Trim the binding so it is about a 1/2" overlapping the folded pocket that you created at the beginning.

And then tuck the end into the pocket and finish the stitching of the binding.

Now the binding has been successfully sew to the back of the hot pad you can fold the binding over to the front and start pinning it to the front making sure to measure as you pin so that you have even binding.

Then edge stitch around the binding...

And you have a completed hot pad!

As always if you have any questions or found this useful please comment! And follow if you would like to see more of my tutorials!

Monday, June 10, 2013

Best Bites Thai Peanut Noodle Salad

For meals I usually get my inspiration and instructions from blogs, pinterest, or my favorite cookbook "Our Best Bites"*. This cookbook was given to me at my bridal shower and has been so amazing! Absolutely everything I have made has been simply amazing even at the beginning of our marriage when my cooking skills were a little lacking. And tonights Thai Peanut Noodle Salad was pretty much the best of the best! They Best Bites bloggers just came out with a second cookbook and I cannot wait to get it! All of their recipes are on their blog but there is just something nice about cooking from a cookbook and there are awesome tips in the cookbook. Like peeling ginger with a spoon (crazy right?) I would have never thought of it on my own.

Thai Peanut Noodle Salad
Another awesome part about this salad is that it was way simple. Just mix up the dressing, boil the noodles, cut the veggies (I made it even simpler by buying bagged salad with cabbage and carrots already in it), and prepare the chicken (I used pre-grilled frozen chicken). The tutorial is awesome on the Best Bites Blog.

So so so Good!!!

*I am not being paid or asked to advertise this cookbook or blog*

Thursday, June 6, 2013

Custom Curtains Tutorial

A few weeks ago my sister asked if I could make her some curtains. I was excited to do it as it means another project and making something for others is always fun. And second it meant a trip to Home Fabrics! It a store full of home decor fabric with amazing deals we got the fabric for these curtains for a dollar a yard! I will definitely sorely miss this store when we move to Seattle.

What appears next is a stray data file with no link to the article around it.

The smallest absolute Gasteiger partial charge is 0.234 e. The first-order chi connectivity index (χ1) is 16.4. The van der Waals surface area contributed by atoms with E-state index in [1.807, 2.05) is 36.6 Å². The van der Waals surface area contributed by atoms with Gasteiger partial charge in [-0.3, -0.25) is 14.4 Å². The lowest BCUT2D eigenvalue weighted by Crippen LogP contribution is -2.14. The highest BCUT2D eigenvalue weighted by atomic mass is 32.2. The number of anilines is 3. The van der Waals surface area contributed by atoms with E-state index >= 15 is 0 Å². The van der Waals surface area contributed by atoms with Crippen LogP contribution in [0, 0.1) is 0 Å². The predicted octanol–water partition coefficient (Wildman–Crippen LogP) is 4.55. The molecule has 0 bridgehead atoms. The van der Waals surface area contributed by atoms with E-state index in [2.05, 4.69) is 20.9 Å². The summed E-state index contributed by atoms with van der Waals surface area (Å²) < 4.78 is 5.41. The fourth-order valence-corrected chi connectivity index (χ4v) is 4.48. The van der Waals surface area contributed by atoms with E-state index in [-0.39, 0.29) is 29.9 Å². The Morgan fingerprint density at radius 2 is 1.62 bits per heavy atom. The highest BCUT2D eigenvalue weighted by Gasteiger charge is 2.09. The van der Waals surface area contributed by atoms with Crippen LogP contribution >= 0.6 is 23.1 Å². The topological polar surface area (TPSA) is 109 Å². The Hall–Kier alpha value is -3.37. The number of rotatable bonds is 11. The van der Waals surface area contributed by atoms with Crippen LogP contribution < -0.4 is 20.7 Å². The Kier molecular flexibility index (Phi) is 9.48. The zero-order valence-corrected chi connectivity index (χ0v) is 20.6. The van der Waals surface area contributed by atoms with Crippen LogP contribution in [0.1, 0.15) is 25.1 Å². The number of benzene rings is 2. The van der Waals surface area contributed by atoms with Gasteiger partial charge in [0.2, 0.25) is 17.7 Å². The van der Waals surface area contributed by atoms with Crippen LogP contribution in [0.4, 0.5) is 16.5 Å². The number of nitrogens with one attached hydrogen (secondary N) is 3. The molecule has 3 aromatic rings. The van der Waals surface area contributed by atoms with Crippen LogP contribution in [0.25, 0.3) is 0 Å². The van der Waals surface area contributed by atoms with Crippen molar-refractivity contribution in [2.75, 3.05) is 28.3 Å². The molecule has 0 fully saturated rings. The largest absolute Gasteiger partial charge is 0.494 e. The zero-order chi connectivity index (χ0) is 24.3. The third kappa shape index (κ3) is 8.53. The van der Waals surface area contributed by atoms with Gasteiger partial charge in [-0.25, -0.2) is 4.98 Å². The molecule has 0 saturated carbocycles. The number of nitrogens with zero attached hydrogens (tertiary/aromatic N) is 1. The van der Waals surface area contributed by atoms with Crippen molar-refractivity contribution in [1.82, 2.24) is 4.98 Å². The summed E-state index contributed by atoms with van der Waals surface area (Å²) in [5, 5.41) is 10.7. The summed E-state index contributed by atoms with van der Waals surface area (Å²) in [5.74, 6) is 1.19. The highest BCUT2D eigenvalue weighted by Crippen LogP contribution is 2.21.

The Tutorial

The actually sewing of curtains is super simple, it is just four long straight stitches. The only tricky part is figuring out the measurement and dealing with so much fabric. These curtains are about as basic as you can get with curtains, so another great place to start. Though don't be intimidated by more complex curtains, it really is easier than you think. Hopefully I will be able to show you when I make curtains for our Seattle apartment.

The Measuring and Planning

So first off you will need to figure out how much fabric you need to get. The first step is to measure the height and width of your widow. I just bought the rest of the bolt as that is what got me the deal and the extra fabric will be used for my sisters birthday present.

The next step is you need to figure out what fullness ratio you want. As my sister would say the fullness ratio creates lots of pretty folds in the fabric. I used a 1 1/2 fullness ratio. 

(Window width x Fullness ratio)/Number of desired panels = Width of Finished Panels.

(54" x 1.5")/2" = 40.5"

Window Height + any additional desired length = Height of Finished Panels.

50" + 2" = 52"

Then you need to factor in the hem allowance for all four sides. I added four inches to the top for a standard heading or rod pocket, six inches to the bottom for a thick hem that helps add weight to the bottom, and then two inches to each side. The picture below shows the hem allowances. When you add the hem allowances it gives you an unfinished dimension of 44.5" x 62".